Over the past few years, Barbados has committed itself to a number of sustainable energy targets based on the pillars of energy conservation, renewable energy, and energy efficiency with a major objective being to reduce the level of importation of fossil fuels.
Given the large number of economic and energy related issues such as climate change, energy security and high energy prices that are positively impacted by embracing energy efficiency, the Barbados government has announced its energy efficiency target as 22% of the annual average electricity consumption by 2029.
One Welches in Welches, St Thomas, which opened its doors in 2016 is currently the most energy efficient commercial building in Barbados. For developer, James Edghill, it was, of course, a conscious effort to give full consideration to LEED (energy efficiency designation) principals— not only from an environmental and nationalistic perspective, but also for what he calls “a solid business case”.
“Let’s face it,” says Edghill, “The implementation of energy efficient practices enables us to save money and to be more competitive in the global market. It is simple business.”
Construction Caribbean sat down with Mr. Edghill to discuss how this was achieved.
Reducing Energy Consumption from Air Condition Usage
Construction Caribbean: “According to 2016 statistics from Barbados Light and Power, more than 50% of electricity usage in the commercial sector comes from A/C Usage. How did you address this?”
James Edghill: “This was addressed by looking at the energy profile of the building in a holistic manner, starting with very well-insulated structure and thus less air condition usage. We are proud to be the only building in Barbados with a double glazed insulated curtain wall. One Welches also uses energy-efficient VAC (ventilation and air conditioning) systems that feature variable speed drives and inverter motors”.
Reducing Energy Consumption from Lighting
Construction Caribbean: “According to 2016 statistics from Barbados Light and Power, more than 29% of electricity usage in the commercial sector comes from lighting. How did you address this?”
James Edghill: “One Welches was built with a large format curtain wall which ensures the maximum amount of natural light enters the building. We also make use of LED (light emitting diodes) lighting throughout in the common areas, as well as tenants’ spaces.”
Taking Energy consumption “off the grid”
Construction Caribbean: “Have you made any efforts to use alternative forms of energy?”
James Edghill: “The roof and car parks of One Welches are covered with solar or photovoltaic (PV) panels installed by Williams Solar. In fact, One Welches features the largest Solar Carport and Electric Vehicle Charging infrastructure in Barbados. The 56 bay carport at One Welches, St. Thomas will generate enough electricity to power the Nissan LEAF over 2,100,000 km a year— that’s 52 trips around the world! This is an achievement that we are very proud of.”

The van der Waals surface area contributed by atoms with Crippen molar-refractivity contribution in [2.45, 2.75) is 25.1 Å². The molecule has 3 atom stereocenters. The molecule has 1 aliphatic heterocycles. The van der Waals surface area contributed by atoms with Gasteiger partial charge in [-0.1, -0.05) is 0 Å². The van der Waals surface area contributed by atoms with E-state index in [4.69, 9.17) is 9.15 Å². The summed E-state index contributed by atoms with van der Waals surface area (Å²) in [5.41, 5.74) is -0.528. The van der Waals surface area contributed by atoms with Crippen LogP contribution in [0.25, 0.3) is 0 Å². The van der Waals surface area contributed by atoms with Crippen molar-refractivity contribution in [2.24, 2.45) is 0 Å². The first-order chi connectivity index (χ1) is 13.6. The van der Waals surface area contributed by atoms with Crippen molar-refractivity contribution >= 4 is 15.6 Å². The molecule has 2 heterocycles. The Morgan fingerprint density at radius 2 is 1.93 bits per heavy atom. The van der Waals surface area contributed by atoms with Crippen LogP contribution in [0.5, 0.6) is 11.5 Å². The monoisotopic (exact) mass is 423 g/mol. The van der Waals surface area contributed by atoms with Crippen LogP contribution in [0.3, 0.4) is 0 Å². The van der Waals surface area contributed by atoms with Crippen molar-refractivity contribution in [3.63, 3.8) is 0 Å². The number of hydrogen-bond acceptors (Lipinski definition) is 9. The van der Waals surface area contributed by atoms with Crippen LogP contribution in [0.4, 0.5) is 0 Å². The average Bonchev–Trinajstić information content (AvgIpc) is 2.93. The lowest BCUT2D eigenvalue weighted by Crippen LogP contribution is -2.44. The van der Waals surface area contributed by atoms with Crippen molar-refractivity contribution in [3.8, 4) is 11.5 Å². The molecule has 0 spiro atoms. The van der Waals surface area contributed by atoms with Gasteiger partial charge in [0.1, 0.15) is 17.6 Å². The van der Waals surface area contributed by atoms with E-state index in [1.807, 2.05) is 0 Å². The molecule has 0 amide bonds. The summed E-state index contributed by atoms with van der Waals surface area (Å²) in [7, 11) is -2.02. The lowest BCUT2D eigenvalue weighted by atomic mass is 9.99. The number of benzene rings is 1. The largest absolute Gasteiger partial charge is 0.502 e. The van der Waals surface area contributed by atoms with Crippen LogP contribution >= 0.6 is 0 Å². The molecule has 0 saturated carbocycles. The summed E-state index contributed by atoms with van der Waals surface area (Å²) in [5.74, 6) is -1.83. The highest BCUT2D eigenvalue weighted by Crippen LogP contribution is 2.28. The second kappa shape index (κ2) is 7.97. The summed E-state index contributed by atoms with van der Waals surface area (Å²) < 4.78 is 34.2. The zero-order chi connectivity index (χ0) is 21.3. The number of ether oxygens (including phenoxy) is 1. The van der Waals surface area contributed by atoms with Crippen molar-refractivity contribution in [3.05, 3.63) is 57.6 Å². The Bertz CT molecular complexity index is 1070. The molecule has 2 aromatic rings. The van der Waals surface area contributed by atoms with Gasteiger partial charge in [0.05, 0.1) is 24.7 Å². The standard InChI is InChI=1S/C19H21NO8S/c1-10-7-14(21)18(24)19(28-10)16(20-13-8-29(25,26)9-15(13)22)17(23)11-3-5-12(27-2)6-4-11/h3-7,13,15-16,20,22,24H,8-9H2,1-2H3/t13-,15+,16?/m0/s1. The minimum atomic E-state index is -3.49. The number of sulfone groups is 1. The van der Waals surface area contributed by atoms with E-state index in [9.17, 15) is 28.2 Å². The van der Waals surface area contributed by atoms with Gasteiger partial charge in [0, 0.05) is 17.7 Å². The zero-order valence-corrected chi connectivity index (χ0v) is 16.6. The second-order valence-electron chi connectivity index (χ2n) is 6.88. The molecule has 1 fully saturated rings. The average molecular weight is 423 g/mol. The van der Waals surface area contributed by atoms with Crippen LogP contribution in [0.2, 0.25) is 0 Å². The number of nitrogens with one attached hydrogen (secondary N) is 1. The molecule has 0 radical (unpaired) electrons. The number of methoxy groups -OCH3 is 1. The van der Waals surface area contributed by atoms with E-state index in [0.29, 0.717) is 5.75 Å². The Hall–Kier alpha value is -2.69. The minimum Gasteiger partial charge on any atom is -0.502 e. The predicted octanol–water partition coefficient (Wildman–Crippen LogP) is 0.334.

Other ways that One Welches is Energy Efficient
Construction Caribbean: “Are there any other ways in which One Welches is looking out for the environment?”
James Edghill: “One Welches uses a sophisticated method of rainwater harvesting for its outdoor irrigation system. Rainwater is collected via a water storage tank and used for irrigation purposes.”
We have a recycling station outside that is used by the tenants and staff. We also sort all of the waste which is generated on the premise for recycling and encourage tenants to bring refuse from their homes.
One of the challenges of doing business in Barbados is its heavy reliance on imported fossil fuels for power generation. The cost of importation as well as the escalating and volatile price of oil, has resulted in our island nation having some of the highest electricity prices in the world. Older structures and businesses are the most severely impacted as they are relying on traditional infrastructure and technologies, and thus it is also harder for them to make the changes required.
One Welches provides the perfect template for future commercial development in Barbados. Through its high standards of energy efficiency, not only does it help the national economy and the environment, but tenants benefit the most from the reduced utility costs.
According to James Edghill, “by paying such close attention to energy conservation, we have been successful in lowering the costs to our tenants— that is we are able to reduce their utility costs by as much as 50%, compared to a traditional building, and all these savings allow them to spend more on growing their businesses – which benefits everyone.”
James Edghill can be contacted at email@example.com
Businesses across Barbados are making significant savings on their electricity bills through changes – some simple and some more capital-intensive. Would you like us to do a case study on your business? Contact Us today.